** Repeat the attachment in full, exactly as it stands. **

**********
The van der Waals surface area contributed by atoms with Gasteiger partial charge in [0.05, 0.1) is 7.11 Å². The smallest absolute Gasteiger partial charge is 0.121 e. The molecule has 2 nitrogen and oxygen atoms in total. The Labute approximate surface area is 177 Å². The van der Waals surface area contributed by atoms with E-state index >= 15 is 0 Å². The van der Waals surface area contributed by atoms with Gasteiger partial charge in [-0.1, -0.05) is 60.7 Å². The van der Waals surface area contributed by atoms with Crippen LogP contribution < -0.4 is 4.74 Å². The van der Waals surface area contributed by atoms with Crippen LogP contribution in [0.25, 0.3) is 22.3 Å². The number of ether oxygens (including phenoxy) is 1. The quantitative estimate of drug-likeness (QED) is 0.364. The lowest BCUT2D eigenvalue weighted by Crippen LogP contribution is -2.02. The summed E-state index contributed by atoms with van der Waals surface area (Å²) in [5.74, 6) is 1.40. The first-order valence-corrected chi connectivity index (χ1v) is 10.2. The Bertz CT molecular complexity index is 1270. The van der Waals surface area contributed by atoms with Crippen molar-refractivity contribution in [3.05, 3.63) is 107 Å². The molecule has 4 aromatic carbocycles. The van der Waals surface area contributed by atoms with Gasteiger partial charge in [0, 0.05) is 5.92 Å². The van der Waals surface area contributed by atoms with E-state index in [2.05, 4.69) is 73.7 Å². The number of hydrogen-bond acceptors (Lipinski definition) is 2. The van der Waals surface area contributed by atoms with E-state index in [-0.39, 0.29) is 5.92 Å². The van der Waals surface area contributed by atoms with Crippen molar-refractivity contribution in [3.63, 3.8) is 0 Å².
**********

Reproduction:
The van der Waals surface area contributed by atoms with Gasteiger partial charge in [0.05, 0.1) is 7.11 Å². The smallest absolute Gasteiger partial charge is 0.121 e. The molecule has 2 nitrogen and oxygen atoms in total. The Labute approximate surface area is 177 Å². The van der Waals surface area contributed by atoms with E-state index >= 15 is 0 Å². The van der Waals surface area contributed by atoms with Gasteiger partial charge in [-0.1, -0.05) is 60.7 Å². The van der Waals surface area contributed by atoms with Crippen LogP contribution < -0.4 is 4.74 Å². The van der Waals surface area contributed by atoms with Crippen LogP contribution in [0.25, 0.3) is 22.3 Å². The number of ether oxygens (including phenoxy) is 1. The quantitative estimate of drug-likeness (QED) is 0.364. The lowest BCUT2D eigenvalue weighted by Crippen LogP contribution is -2.02. The summed E-state index contributed by atoms with van der Waals surface area (Å²) in [5.74, 6) is 1.40. The first-order valence-corrected chi connectivity index (χ1v) is 10.2. The Bertz CT molecular complexity index is 1270. The van der Waals surface area contributed by atoms with Crippen molar-refractivity contribution in [3.05, 3.63) is 107 Å². The molecule has 4 aromatic carbocycles. The van der Waals surface area contributed by atoms with Gasteiger partial charge in [0, 0.05) is 5.92 Å². The van der Waals surface area contributed by atoms with E-state index in [2.05, 4.69) is 73.7 Å². The number of hydrogen-bond acceptors (Lipinski definition) is 2. The van der Waals surface area contributed by atoms with E-state index in [-0.39, 0.29) is 5.92 Å². The van der Waals surface area contributed by atoms with Crippen molar-refractivity contribution in [3.63, 3.8) is 0 Å².